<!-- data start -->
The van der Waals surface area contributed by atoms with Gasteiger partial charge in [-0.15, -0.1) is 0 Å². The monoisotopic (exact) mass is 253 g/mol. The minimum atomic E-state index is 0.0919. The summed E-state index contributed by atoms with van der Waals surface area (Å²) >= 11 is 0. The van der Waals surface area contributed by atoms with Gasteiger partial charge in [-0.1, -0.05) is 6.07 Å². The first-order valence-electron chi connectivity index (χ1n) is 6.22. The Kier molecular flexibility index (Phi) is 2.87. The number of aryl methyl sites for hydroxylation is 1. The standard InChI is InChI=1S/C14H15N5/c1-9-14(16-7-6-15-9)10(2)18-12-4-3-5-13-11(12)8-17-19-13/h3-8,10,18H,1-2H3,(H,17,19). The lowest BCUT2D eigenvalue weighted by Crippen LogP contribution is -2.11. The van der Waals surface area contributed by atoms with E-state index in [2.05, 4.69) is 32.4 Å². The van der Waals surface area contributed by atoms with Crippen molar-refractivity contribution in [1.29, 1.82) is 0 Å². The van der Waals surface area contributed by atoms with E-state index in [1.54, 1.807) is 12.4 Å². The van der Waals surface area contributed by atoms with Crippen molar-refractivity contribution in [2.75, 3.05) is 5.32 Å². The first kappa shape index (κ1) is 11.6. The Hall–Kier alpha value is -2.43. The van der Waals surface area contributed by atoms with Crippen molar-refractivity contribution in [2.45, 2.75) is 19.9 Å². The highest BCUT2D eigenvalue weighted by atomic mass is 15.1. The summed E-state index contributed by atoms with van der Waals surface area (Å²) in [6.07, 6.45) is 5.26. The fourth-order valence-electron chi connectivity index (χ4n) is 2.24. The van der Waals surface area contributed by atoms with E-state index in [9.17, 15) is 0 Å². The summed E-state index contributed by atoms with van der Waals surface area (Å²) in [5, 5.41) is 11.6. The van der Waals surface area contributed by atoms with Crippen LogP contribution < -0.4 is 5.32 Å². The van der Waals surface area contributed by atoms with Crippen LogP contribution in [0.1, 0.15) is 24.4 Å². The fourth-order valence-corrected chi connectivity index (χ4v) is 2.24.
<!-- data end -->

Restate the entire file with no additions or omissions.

The van der Waals surface area contributed by atoms with Gasteiger partial charge in [-0.15, -0.1) is 0 Å². The monoisotopic (exact) mass is 253 g/mol. The minimum atomic E-state index is 0.0919. The summed E-state index contributed by atoms with van der Waals surface area (Å²) >= 11 is 0. The van der Waals surface area contributed by atoms with Gasteiger partial charge in [-0.1, -0.05) is 6.07 Å². The first-order valence-electron chi connectivity index (χ1n) is 6.22. The Kier molecular flexibility index (Phi) is 2.87. The number of aryl methyl sites for hydroxylation is 1. The standard InChI is InChI=1S/C14H15N5/c1-9-14(16-7-6-15-9)10(2)18-12-4-3-5-13-11(12)8-17-19-13/h3-8,10,18H,1-2H3,(H,17,19). The lowest BCUT2D eigenvalue weighted by Crippen LogP contribution is -2.11. The van der Waals surface area contributed by atoms with E-state index in [2.05, 4.69) is 32.4 Å². The van der Waals surface area contributed by atoms with Crippen molar-refractivity contribution in [1.29, 1.82) is 0 Å². The van der Waals surface area contributed by atoms with E-state index in [1.54, 1.807) is 12.4 Å². The van der Waals surface area contributed by atoms with Crippen molar-refractivity contribution in [2.75, 3.05) is 5.32 Å². The first kappa shape index (κ1) is 11.6. The Hall–Kier alpha value is -2.43. The van der Waals surface area contributed by atoms with Crippen molar-refractivity contribution in [2.45, 2.75) is 19.9 Å². The highest BCUT2D eigenvalue weighted by atomic mass is 15.1. The summed E-state index contributed by atoms with van der Waals surface area (Å²) in [6.07, 6.45) is 5.26. The fourth-order valence-electron chi connectivity index (χ4n) is 2.24. The van der Waals surface area contributed by atoms with E-state index in [9.17, 15) is 0 Å². The summed E-state index contributed by atoms with van der Waals surface area (Å²) in [5, 5.41) is 11.6. The van der Waals surface area contributed by atoms with Crippen LogP contribution < -0.4 is 5.32 Å². The van der Waals surface area contributed by atoms with Crippen LogP contribution in [0.1, 0.15) is 24.4 Å². The fourth-order valence-corrected chi connectivity index (χ4v) is 2.24.